Scott Speed has admitted that he 'doesn't really care' about results heading into his rookie season in the NASCAR Sprint Cup, with the former F1 racer stating that he simply wants to finish where his car is capable of finishing.

The Red Bull Racing driver saw his hopes of a strong run in the Budweiser Shootout brought to an early end when he was involved in a shunt in the opening laps, but he bounced back to set the 17th quickest time in qualifying for this weekend's Daytona 500 - quicker than a number of more established runners, including team-mate Brian Vickers.

However, the American was quick to play down his expectations for the year ahead and admitted he was keeping his goals in check for his first full year of Sprint Cup competition.

"As far as results are concerned, I don't really care, honestly," he said. "What I care most about is being able to finish where the car is set up to run. If we've got a 20th-place car, I'd like to finish in 20th by the end of the season. The car's going to be better than I'm making it look for a while, just because of my inexperience with this type of racing."

Speed added that he is well aware of the fact that he has a lot to learn about competing at the highest level in NASCAR, but said he wasn't afraid to approach his rivals for advice.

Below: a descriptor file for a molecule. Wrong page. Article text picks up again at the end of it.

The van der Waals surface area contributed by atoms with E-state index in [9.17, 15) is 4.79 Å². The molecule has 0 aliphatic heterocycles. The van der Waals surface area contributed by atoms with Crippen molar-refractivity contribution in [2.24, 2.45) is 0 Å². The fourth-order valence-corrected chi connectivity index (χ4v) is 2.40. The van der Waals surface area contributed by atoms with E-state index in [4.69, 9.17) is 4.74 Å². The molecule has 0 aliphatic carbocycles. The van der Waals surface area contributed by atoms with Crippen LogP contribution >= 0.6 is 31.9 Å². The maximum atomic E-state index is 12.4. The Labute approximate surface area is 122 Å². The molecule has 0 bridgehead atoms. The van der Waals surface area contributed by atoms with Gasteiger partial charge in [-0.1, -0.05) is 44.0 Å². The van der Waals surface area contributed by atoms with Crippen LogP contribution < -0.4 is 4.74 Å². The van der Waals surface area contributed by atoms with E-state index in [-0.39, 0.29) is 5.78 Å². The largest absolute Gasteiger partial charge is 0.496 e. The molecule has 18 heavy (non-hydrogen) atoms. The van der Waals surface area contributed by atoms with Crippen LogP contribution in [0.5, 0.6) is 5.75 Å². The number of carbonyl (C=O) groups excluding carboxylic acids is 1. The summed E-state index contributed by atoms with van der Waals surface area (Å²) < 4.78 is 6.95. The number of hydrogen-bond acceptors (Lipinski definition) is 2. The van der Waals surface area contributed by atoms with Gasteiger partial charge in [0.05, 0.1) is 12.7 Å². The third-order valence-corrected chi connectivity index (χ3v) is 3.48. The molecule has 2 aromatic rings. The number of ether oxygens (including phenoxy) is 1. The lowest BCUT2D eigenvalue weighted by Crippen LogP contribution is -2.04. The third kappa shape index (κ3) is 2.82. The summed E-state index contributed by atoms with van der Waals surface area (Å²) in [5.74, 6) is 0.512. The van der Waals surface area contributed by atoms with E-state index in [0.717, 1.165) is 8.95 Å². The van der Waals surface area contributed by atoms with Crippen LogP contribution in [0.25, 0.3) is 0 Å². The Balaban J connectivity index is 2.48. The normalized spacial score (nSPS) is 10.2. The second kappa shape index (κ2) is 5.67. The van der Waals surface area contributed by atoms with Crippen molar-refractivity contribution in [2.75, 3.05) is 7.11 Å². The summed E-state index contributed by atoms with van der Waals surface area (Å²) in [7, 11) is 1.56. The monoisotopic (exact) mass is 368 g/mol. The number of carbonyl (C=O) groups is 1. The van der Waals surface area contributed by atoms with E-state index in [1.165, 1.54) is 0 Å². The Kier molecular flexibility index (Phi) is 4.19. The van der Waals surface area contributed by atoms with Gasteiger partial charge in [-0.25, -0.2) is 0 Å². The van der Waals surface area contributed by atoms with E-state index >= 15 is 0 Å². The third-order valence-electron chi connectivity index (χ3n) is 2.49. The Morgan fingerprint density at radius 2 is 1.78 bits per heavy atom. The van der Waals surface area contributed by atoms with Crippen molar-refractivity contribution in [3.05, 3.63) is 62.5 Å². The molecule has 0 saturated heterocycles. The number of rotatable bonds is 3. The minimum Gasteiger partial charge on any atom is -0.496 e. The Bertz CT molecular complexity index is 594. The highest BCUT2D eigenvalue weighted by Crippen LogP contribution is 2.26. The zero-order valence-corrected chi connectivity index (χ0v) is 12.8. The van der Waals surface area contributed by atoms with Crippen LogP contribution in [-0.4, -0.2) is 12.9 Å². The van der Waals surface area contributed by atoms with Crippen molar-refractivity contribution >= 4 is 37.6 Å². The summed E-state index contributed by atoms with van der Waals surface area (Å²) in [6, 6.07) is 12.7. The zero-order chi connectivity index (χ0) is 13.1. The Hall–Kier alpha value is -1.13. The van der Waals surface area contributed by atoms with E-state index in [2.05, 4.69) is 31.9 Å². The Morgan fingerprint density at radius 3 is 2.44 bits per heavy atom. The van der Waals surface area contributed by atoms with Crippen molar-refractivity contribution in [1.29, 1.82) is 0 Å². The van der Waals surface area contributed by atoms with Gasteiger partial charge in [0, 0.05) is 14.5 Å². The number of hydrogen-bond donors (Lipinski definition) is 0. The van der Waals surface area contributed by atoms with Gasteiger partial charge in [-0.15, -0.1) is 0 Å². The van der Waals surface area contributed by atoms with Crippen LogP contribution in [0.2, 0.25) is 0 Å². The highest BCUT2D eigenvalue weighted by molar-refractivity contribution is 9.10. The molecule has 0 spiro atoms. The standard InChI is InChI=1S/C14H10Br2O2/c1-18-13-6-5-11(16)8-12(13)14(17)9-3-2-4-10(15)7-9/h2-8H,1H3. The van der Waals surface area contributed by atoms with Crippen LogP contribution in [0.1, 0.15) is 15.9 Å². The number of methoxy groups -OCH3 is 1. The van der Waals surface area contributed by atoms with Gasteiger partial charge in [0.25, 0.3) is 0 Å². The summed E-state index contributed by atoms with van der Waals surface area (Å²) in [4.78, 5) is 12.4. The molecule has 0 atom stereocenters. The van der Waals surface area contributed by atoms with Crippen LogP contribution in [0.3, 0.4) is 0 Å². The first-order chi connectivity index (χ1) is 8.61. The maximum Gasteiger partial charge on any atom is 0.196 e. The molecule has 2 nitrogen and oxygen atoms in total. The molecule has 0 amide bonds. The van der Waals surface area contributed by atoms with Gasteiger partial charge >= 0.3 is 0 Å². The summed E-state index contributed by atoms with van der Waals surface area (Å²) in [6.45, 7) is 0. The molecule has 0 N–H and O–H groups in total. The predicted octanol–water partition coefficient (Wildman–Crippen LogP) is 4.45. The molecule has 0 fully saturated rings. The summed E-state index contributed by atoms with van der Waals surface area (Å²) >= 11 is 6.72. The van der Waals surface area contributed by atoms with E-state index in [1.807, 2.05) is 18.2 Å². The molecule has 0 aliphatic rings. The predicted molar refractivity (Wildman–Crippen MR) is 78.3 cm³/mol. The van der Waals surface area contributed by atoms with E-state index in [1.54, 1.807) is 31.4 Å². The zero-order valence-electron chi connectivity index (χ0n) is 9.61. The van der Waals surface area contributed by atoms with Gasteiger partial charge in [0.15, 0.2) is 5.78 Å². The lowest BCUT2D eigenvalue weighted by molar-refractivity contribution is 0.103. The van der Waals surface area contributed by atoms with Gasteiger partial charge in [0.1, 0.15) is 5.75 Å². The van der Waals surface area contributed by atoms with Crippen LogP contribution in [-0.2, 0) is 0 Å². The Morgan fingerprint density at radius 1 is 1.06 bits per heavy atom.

"Everyone," he said when asked who he will go to. "It's difficult to get (helpful) advice. I'm an extremely talented racecar driver. There's nothing you can tell me that I don't know. What's impossible is the experience, doing it, getting the feeling for it. That's priceless. The experience plays a lot into it. Not necessarily into going fast, but making good decisions on what you want to do to the racecar. If our racecar's right, we're going to be fast. Then there's the racing itself. Just racing three-wide, racing on the topside, how that whole thing plays out as you go into a corner is completely different from road racing. I'm learning a lot as we go.

"When you're by yourself, it's pretty easy. When you get around a pack, when five guys go into the corner in front of you, see how that all shakes up, you learn it with experience. I could pick up the phone right now and call Jimmie Johnson, and he would tell me anything I wanted to know. That's what's really cool about a couple of the guys in this sport. It's like one big family. Everyone really helps everyone. It really makes it an enjoyable process to learn. Nobody's out to get you."